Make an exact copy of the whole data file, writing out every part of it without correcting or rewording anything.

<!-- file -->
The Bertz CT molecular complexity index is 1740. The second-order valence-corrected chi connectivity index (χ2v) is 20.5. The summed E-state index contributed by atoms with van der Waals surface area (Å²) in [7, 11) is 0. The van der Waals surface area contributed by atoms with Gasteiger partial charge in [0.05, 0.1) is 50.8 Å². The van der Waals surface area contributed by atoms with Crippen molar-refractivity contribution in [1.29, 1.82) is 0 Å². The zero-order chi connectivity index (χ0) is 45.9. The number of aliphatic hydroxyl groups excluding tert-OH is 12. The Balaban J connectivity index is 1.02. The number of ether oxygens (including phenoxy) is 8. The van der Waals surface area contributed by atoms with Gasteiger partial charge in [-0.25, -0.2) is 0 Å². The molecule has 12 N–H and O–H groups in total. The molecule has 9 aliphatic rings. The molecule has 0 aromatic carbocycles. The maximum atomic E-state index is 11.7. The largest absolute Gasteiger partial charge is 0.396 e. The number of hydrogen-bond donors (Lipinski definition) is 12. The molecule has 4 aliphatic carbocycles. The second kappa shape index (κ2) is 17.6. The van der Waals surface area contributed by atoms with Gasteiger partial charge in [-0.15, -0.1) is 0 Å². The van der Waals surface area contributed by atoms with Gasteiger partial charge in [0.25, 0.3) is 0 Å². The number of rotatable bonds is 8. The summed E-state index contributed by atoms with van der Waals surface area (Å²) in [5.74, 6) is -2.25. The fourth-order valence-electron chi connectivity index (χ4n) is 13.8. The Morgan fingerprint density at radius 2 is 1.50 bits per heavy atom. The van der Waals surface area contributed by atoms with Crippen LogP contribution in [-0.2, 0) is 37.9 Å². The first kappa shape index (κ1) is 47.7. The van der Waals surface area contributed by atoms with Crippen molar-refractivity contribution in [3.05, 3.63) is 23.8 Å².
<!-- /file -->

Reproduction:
The Bertz CT molecular complexity index is 1740. The second-order valence-corrected chi connectivity index (χ2v) is 20.5. The summed E-state index contributed by atoms with van der Waals surface area (Å²) in [7, 11) is 0. The van der Waals surface area contributed by atoms with Gasteiger partial charge in [0.05, 0.1) is 50.8 Å². The van der Waals surface area contributed by atoms with Crippen molar-refractivity contribution in [1.29, 1.82) is 0 Å². The zero-order chi connectivity index (χ0) is 45.9. The number of aliphatic hydroxyl groups excluding tert-OH is 12. The Balaban J connectivity index is 1.02. The number of ether oxygens (including phenoxy) is 8. The van der Waals surface area contributed by atoms with Gasteiger partial charge in [-0.25, -0.2) is 0 Å². The molecule has 12 N–H and O–H groups in total. The molecule has 9 aliphatic rings. The molecule has 0 aromatic carbocycles. The maximum atomic E-state index is 11.7. The largest absolute Gasteiger partial charge is 0.396 e. The number of hydrogen-bond donors (Lipinski definition) is 12. The molecule has 4 aliphatic carbocycles. The second kappa shape index (κ2) is 17.6. The van der Waals surface area contributed by atoms with Gasteiger partial charge in [-0.15, -0.1) is 0 Å². The van der Waals surface area contributed by atoms with Gasteiger partial charge in [0.25, 0.3) is 0 Å². The number of rotatable bonds is 8. The summed E-state index contributed by atoms with van der Waals surface area (Å²) in [5.74, 6) is -2.25. The fourth-order valence-electron chi connectivity index (χ4n) is 13.8. The Morgan fingerprint density at radius 2 is 1.50 bits per heavy atom. The van der Waals surface area contributed by atoms with Crippen LogP contribution in [-0.2, 0) is 37.9 Å². The first kappa shape index (κ1) is 47.7. The van der Waals surface area contributed by atoms with Crippen molar-refractivity contribution in [3.05, 3.63) is 23.8 Å².